Pros: A must-see performance by the hugely talented Sean Mahoney.
Cons: Fatherland is entertaining but largely impenetrable.
In Fatherland, the first of the evening’s double bill, the audience enters to the sound of a lone drum beating out a slow tattoo. Opposite the drummer stands a bagpipe player in full regalia, silent and backlit.
The show tells the story of choreographer and dancer Nic Green, and her attempts to unravel the relationship she never had with the Scottish father whom she met only once. Or so we glean from the programme notes. Without this piece of information it would be hard to interpret the combination of poetry, rhythmic chant and gaelic dancing that follows.
Green carries on a dialogue with the audience, who respond by reading projected words, “pronounced clearly and rhythmically”, according to the on-screen instructions. But the text, whilst being vaguely evocative, reveals very little to its readers; “We stood at the bar / for forty-five minutes / the fixtures were brass / the furniture green”.
Gradually, the rest of the drums – three tom toms and a bass drum – are brought into play, as the tattoo that accompanies the whole performance builds to a climax and is finally accompanied by the bagpipe player. Occasionally there are glimpses of familial questioning, “Do you have a moustache?” she asks; “No, you got that from your mother,” replies the audience.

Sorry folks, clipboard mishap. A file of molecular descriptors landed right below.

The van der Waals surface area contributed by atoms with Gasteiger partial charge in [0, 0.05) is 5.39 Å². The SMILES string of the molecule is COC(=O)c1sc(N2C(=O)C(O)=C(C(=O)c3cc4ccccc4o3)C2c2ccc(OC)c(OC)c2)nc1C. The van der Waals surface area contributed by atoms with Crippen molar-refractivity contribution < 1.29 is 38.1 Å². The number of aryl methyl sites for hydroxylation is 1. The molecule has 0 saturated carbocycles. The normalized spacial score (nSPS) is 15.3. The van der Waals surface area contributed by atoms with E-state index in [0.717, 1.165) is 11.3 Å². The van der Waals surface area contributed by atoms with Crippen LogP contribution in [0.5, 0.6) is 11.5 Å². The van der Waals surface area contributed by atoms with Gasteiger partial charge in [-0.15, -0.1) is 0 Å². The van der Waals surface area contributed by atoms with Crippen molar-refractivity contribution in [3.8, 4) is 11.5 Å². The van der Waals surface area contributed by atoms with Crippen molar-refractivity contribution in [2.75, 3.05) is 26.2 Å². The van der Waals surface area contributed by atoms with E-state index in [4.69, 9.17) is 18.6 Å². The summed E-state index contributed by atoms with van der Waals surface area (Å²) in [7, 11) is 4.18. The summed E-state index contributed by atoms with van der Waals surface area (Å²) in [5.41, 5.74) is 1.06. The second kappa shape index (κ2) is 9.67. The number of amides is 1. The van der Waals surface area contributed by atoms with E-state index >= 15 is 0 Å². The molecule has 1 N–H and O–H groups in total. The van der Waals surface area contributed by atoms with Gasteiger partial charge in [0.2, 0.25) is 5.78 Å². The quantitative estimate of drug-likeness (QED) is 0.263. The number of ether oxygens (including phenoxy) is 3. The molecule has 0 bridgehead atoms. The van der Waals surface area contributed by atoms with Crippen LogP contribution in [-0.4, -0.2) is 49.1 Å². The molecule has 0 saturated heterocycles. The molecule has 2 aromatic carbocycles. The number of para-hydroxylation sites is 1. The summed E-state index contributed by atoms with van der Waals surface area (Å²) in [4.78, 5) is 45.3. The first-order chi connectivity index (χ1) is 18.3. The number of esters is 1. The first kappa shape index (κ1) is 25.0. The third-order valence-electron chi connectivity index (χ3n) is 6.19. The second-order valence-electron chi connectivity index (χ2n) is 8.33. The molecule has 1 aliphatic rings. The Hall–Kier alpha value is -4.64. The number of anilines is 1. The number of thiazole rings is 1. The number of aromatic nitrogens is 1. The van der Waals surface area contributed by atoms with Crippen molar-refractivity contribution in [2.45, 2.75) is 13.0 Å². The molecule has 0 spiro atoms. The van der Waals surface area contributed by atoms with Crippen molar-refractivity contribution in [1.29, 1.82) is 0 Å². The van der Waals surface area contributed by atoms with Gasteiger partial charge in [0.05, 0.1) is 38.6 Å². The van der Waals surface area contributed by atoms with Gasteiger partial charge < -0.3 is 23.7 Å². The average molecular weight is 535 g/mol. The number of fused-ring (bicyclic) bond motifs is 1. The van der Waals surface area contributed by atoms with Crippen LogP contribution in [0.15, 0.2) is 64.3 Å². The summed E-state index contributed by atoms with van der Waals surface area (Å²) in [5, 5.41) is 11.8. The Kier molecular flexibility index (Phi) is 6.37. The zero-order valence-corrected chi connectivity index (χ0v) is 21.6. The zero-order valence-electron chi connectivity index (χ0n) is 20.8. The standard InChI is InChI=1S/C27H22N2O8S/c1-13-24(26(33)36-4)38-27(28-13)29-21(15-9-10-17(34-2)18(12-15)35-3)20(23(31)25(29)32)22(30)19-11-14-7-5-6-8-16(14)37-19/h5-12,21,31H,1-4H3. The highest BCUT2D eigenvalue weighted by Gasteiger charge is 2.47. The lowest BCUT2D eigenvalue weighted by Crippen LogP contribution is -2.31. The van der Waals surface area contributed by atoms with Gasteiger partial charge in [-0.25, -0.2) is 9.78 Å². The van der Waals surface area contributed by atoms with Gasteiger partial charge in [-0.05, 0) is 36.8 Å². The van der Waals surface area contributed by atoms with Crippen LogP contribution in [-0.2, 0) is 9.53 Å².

Why does Green strip down to her tartan underpants? Why does she trace a chalk circle on the floor? There’s undoubtably poetry here, but the performance is hard to interpret for your average theatregoer.
The second half of the double bill at The Place brings us Until You Hear That Bell, another autobiographical piece created and performed by Sean Mahoney. Set entirely within a marked-out boxing ring, it starts with the bafflement young schoolboy Sean feels when first taken to a boxing club by his father, “One man hit another man in the face, and no-one even noticed.” With growing enthusiasm, Sean takes to the world of boxing and its rigorous training regime. Along the way we meet Sean’s pushy dad as well as a host of other characters – such as the trainer Johnny, a Scot who counts press-ups in French because he used to be in the French Foreign Legion.
The action takes place to the timing of a boxing clock, dividing the scenes into chunks of three minute bouts and one minute rest. It’s a punishing timetable to work to, but the performance is accurate to within a second or two of the bell that marks the changes. Some of the three- minute sessions feature re-enacted boxing matches, Sean narrating the process as he ducks and dives; some show him in training, again talking us through his routines; one scene has him skipping, faster and faster, all the while relating his narrative.
Towards the end, Sean relates how poor GCSE results mean that, unable to sit A-levels, he is sidelined into a BTec group – and discovers that he can do a qualification in performing arts. This is an extraordinary piece of work; funny, tragic and poignant, it turns an hour of monologue into an evening of poetic revelation. Sean Mahoney is a young actor and writer of serious promise, and this show is a real tour de force.
Authors: Fatherland by Nic Green, with Deborah Richardson-Webb, Until You Hear That Bell by Sean Mahoney
Producer: Battersea Arts Centre
Director: Until You Hear That Bell by Yael Shavit
Booking until: Fatherland has now completed its run, Until You Hear That Bell runs until 27th June.
Box Office: 020 7223 2223
Booking Link: https://www.bac.org.uk/content/35007/see_whats_on/whats_on/shows/until_you_hear_that_bell